Only in Family Law do we see such a rampant abuse of violation of due process. In California, you can escape the due process requirement by simply alleging you have a subjective belief that the “abuse” (something as vague as “disturbing the peace”) will continue if you provide notice.
Thus, armed with knowledge, a lot of determined family law litigants falsely alleged DVROs so they can gain an advantage over custody.
Knowing this, men and women who are going through a divorce should be careful. There are the warning signs:
Your partner has threatened to obtain a restraining order against you.
He/She knows how to abuse the system.
They have previously falsely accused someone.
Your partner has friends/family who have falsely accused others.
He/she is manipulative, narcissistic and/or abusive.
Tips for Unpredictable Relationships
If you and your partner’s relationship is volatile, please be wary
If you have a choice, do NOT be alone with them.
Do not engage in any conduct that can be misconstrued: don’t roughhouse your children, don’t throw things, don’t tell sexual jokes.
If you’ve never had a firearm, do not get one now.
Tell your friends and family that you suspect your partner is about to falsely accuse you.
Do not engage in intimate behavior with your spouse, who can later accuse you of rape.
If you have a particularly heated argument, calmly walk out. Go to your friend’s house. If you need to pick up your belongings, have a witness come with you to get them.
After a particularly emotional argument, seek legal advice and consider obtaining a restraining order against your partner first.
Document any incidents or conversations that could later be an issue.
What if a DVRO has already been issued?
A restraining order is a court order. It can order the restrained person to:
Not to contact the Petitioner, their children or relatives;
Stay away from the Petitioner’s home, work, or children’s schools;
Move out of of the family home (kick-out order) ;
Not have a gun;
Follow child custody and visitation orders;
Pay child support;
Pay spousal or partner support (if you are married or domestic partners);
Stay away from any of your pets;
Transfer the rights to a cell phone number and account to the protected person (read more);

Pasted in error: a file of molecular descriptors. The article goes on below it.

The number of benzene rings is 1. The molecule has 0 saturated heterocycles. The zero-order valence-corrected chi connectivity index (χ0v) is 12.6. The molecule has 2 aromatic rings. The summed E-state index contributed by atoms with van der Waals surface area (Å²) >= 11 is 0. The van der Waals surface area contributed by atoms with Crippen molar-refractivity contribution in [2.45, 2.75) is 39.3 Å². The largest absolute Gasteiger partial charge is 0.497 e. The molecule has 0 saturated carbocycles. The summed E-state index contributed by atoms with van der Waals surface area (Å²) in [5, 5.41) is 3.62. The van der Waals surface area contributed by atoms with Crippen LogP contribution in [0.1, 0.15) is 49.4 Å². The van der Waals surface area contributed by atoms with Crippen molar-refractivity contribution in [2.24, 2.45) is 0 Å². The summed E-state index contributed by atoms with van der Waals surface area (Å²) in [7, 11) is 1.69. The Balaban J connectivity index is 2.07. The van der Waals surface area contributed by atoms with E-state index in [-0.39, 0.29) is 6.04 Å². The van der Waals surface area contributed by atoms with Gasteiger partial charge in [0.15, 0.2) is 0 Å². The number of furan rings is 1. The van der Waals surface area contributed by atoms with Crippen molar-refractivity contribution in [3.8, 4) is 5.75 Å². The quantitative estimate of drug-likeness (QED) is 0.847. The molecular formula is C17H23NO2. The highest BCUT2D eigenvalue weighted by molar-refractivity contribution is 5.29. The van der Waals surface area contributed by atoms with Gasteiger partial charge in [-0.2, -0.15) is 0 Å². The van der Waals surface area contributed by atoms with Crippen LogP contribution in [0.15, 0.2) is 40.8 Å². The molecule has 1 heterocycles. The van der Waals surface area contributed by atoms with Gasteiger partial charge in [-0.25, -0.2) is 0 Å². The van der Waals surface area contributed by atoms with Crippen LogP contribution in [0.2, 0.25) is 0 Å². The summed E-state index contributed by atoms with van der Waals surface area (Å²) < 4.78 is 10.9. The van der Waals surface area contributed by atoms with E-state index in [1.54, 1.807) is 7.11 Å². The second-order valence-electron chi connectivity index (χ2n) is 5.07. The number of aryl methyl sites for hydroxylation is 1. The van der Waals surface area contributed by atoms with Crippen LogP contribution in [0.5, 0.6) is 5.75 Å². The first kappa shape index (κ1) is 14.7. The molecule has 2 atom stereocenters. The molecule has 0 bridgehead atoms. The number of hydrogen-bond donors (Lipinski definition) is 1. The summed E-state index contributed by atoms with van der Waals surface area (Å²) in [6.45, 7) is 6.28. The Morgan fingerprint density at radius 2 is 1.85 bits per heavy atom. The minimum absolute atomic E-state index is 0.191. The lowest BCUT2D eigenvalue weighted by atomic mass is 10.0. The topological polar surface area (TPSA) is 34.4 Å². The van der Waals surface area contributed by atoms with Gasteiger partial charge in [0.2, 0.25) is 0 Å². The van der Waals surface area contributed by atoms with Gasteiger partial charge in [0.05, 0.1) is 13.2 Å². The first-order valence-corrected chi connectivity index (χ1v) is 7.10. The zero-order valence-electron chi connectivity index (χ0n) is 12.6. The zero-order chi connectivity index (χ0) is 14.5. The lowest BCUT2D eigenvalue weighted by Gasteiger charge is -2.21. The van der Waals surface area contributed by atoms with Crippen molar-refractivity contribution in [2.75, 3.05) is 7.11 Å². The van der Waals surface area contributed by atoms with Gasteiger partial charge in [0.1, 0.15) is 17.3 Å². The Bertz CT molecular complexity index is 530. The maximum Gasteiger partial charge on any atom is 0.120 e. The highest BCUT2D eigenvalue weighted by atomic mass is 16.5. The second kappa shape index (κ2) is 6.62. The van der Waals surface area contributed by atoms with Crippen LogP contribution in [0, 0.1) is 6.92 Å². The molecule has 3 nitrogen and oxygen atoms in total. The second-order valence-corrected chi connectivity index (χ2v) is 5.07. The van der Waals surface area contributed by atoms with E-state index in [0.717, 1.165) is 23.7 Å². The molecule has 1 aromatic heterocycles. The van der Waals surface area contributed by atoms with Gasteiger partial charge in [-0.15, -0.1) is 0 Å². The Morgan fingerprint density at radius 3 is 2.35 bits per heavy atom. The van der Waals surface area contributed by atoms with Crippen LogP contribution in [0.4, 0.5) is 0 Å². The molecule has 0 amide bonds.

Pay certain bills;
Not make any changes to insurance policies;
Not incur large expenses or do anything significant to affect your or the other person’s property if you are married or domestic partners;
Release or return certain property; and
Complete a 52-week batterer intervention program.
Once the court issues (makes) a restraining order, the order is entered into a statewide computer system (called CLETS) that all law enforcement officers have access to. And that restraining order works anywhere in the United States.
Victims of False Accusations: Your World Torn Apart
There are many victims of false accusations in Family Law. If you are such a victim, your world is ripped apart and I am sorry. False accusations are gut-wrenching – you will feel empty, outraged, scared and sad.
First, understand YOU ARE NOT ALONE.
Because of the ease of TRO’s and the fantastic outcome of the Petitioner, I would conservatively estimate at least 70% of contested Family Law cases start off with a DVTRO.
Second, the TRO does NOT last forever.
It usually lasts until the evidentiary court hearing, which is usually set within 20-25 days. You have an opportunity to respond to the TRO, and you should.
Third, sometimes you have better legal standing when you’re not just “defending” a TRO.
Because of the low threshold, BEFORE a TRO is issued against you, you may want to research the viability of your own TRO. In my experience, competing TRO’s are much easier to resolve than playing defense. I am absolutely NOT advising you to ever file a fake TRO – I am just saying to prepare yourself if you ever find yourself in that situation.
Fourth, if the accuser reaches out to you – do NOT accept texts/phone calls.
Document all evidence of them trying to reach you. Do NOT succumb to any manipulations to respond, as the consequences of violation of a TRO are exponential.
Fifth, find a reputable attorney.
Sixth, talk to a friend and family.
You must be strong.